Women Need Other Women to Survive Spiritually and Mentally

Audre Lorde was a woman of strength. She changed the views on what a black, lesbian, warrior poet could be. One crucial point in Lorde’s life was her diagnosis with breast cancer. When she was diagnosed, she went through a difficult time where she questioned many things about her life and how she lived it. Lorde’s The Cancer Journals describe her journey with pain and suffering. With this journey she lost a breast which, to Lorde, was like losing a part of her soul. Though she lost her breast she gained strength through the women in her life. Though the mastectomy and chemotherapy helped her survive physically, the women in her life gave her the strength to survive spiritually and mentally.

      In our society a breast is seen as a characterizing trait of a woman. For Lorde, one of the hardest parts of her diagnosis was the idea that she would no longer have her breast. She recounts her sadness towards the absence of her breast. She says, “And for the first time deeply and fleetingly a groundswell of sadness rolled up over me and that filled my mouth and eyes almost to drowning. My right breast represented such an area of feeling and pleasure for me, how could I bear never to feel that again?” (43). A breast is one of the things on a woman’s body that makes her uniquely beautiful and when it is gone there is a lack of identity. This shows the importance of what makes a woman who they are. This idea of the breast can connect back to pleasure week. In pleasure week we talked about the importance of the erotic. The idea that the erotic is not just something sexual but something that gives us true feelings of happiness. So, with a breast she feels the comfort of her womanhood and feels connected to herself. She finds pleasure in being able to touch her breast and when it is not there it seems to weaken her. So, for Lorde to come out of this makes her a warrior. It makes her a warrior to be able to live a life after the death of her breast. 

         When Lorde’s mastectomy was over she was recommended by doctors and nurses to get a prosthetic breast. This, to them, is the normal way to deal with the loss of a breast. At this time it was common and even expected of women to get a prosthetic breast. To Lorde, this seemed to reinforce the patriarchal society that objectifies breasts. Lorde says in her journals, “For not even the most skillful prosthesis in the world could undo that reality, or feel the way my breast had felt, and whether I would love my body one-breasted now, or remain forever alien to myself” (44). This beautiful quote conveys Lorde’s belief that having one breast that was real and a part of her body was better than trying to cover up the lost breast with a fake one. Lorde almost seems to talk about her lost breast as a person. She grieves for the lost breast and does not replace it with another because for her, it had a special place in her heart that could not be replaced. She needed that empty place on her chest to remain empty in order to remind herself of the breast she lost. She believed that a prosthetic would be a way of covering up the pain of the loss. With denying the pain of an amputation there would be no strength to build off of. Lorde used this amputation as a way to make her a stronger woman.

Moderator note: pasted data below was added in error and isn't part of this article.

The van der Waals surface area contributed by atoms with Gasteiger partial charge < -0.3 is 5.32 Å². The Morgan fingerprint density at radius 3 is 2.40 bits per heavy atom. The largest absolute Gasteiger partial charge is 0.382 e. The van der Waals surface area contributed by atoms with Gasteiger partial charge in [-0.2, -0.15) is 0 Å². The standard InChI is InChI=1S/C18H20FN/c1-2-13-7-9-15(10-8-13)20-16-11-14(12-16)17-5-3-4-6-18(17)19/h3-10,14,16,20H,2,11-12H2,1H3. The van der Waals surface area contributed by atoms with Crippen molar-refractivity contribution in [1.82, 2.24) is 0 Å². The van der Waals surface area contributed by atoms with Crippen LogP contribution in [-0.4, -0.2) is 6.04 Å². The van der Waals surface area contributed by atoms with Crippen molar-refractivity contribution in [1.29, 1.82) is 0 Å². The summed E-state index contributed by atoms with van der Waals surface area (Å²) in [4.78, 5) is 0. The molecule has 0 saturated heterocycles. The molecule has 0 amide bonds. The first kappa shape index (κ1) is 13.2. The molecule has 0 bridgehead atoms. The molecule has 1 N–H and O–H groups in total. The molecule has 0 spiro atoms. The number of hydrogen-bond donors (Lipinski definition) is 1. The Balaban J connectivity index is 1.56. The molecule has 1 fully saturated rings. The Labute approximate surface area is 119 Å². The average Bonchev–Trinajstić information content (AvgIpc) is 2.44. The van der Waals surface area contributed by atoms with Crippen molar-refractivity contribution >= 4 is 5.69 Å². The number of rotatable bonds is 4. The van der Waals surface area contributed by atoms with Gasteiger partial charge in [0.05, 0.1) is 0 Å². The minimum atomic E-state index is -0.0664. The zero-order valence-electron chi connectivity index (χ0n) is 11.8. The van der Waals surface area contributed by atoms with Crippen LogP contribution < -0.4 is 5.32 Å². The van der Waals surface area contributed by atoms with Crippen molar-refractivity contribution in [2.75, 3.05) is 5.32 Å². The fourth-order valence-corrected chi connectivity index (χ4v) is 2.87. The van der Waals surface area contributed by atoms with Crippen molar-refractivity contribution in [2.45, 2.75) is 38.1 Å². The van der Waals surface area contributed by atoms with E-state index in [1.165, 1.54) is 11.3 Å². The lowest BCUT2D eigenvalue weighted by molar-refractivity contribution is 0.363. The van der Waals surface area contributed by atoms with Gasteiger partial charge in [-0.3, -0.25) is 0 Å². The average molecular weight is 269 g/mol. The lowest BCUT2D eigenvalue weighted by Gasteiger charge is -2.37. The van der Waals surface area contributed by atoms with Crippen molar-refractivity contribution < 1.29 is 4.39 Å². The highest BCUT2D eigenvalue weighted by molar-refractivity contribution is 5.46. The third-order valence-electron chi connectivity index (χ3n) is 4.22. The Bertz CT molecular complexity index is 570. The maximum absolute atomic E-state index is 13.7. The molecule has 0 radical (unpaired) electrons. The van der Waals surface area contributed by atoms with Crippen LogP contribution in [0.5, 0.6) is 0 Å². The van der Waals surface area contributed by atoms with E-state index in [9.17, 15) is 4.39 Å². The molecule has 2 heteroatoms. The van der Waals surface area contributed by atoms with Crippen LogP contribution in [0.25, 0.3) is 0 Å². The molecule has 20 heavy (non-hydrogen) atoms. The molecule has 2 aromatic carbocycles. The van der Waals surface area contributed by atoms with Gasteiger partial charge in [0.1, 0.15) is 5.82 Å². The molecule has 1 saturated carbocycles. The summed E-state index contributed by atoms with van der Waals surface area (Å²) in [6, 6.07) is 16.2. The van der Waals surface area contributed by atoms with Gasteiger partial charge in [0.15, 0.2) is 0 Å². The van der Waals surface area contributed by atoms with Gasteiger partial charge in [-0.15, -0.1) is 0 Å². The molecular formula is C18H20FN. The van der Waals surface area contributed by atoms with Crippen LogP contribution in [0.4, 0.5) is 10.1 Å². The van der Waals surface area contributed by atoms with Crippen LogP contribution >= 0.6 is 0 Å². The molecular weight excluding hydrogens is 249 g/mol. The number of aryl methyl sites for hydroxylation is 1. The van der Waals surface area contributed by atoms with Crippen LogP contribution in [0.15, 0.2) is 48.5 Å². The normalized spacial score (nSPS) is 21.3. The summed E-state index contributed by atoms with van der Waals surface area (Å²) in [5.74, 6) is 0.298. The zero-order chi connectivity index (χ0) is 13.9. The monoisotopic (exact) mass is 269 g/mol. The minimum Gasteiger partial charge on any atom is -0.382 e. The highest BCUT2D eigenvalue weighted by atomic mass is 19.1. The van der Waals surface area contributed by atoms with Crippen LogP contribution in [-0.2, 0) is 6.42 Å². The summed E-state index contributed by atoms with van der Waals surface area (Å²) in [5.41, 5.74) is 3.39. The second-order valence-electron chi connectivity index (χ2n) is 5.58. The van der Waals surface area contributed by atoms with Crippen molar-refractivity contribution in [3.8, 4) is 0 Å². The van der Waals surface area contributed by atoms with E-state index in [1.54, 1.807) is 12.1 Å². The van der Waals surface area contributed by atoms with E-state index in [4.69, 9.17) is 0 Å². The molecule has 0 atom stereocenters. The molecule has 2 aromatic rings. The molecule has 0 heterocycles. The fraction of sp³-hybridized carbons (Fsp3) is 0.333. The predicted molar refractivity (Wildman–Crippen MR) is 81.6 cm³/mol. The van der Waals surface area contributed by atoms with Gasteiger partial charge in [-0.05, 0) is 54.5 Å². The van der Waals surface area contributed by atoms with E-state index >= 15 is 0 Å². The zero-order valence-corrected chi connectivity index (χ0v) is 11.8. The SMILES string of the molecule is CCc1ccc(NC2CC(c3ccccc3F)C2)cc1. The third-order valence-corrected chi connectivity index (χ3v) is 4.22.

Lorde’s journals illustrate how significant women were in healing her mental state after the operation. She decided that she wanted to live her life with the people who were most important to her. In Lorde’s journal she describes how women supported her mental recovery:

But support will always have a special and vividly erotic set of image/meanings for me now, one of which is floating upon a sea within a ring of women like warm bubbles keeping me afloat upon the surface of that sea. I can feel the texture of inviting water just beneath their eyes, and do not fear it. It is the sweet smell of their breath and laughter and voices calling my name that gives me volition, helps me remember I want to turn away from looking down. These images flow quickly, the tangible floods of energy rolling off these women toward me that I converted into power to heal myself (39).

These women kept Lorde afloat and prevented her from drowning in her own sorrows. This signifies that women have the power to lift each other up during their lowest moments. With the image of her being kept afloat by all of the women showed that they kept her from drowning in her own sorrows. This made Lorde a stronger person because it gave her a sense of the power of other women and the impact they have on each other’s lives. 

         Lorde’s The Cancer Journals reflect upon her hard times with breast cancer and the moments where she felt she could not control her body. Lorde states “The acceptance of death as a fact rather than a desire to die, can empower my energies with a forcefulness and vigor not always possible when one eye is out unconsciously for eternity” (26). In this quote it shows the toll that breast cancer had on Lorde mentally. She describes the situation that she is in as one that is not of free will. She does not have the choice on how her body will react to the cancer. This would be mentally draining for anyone. Yet, she survived all of this and became a stronger woman. In Lorde’s “A Litany for Survival” she states “We were never meant to survive.” But, through her journey with breast cancer it transformed those words. Maybe we were never meant to survive alone. Perhaps we were meant to survive if we had the support of other women in our lives to carry us through tough times and keep us afloat.

Works Cited

Lorde, Audre. “A Litany for Survival by Audre Lorde.” Poetry Foundation, Poetry Foundation, 

Lorde, Audre. The Cancer Journals. 2nd ed., Aunt Lute Books, 1980.

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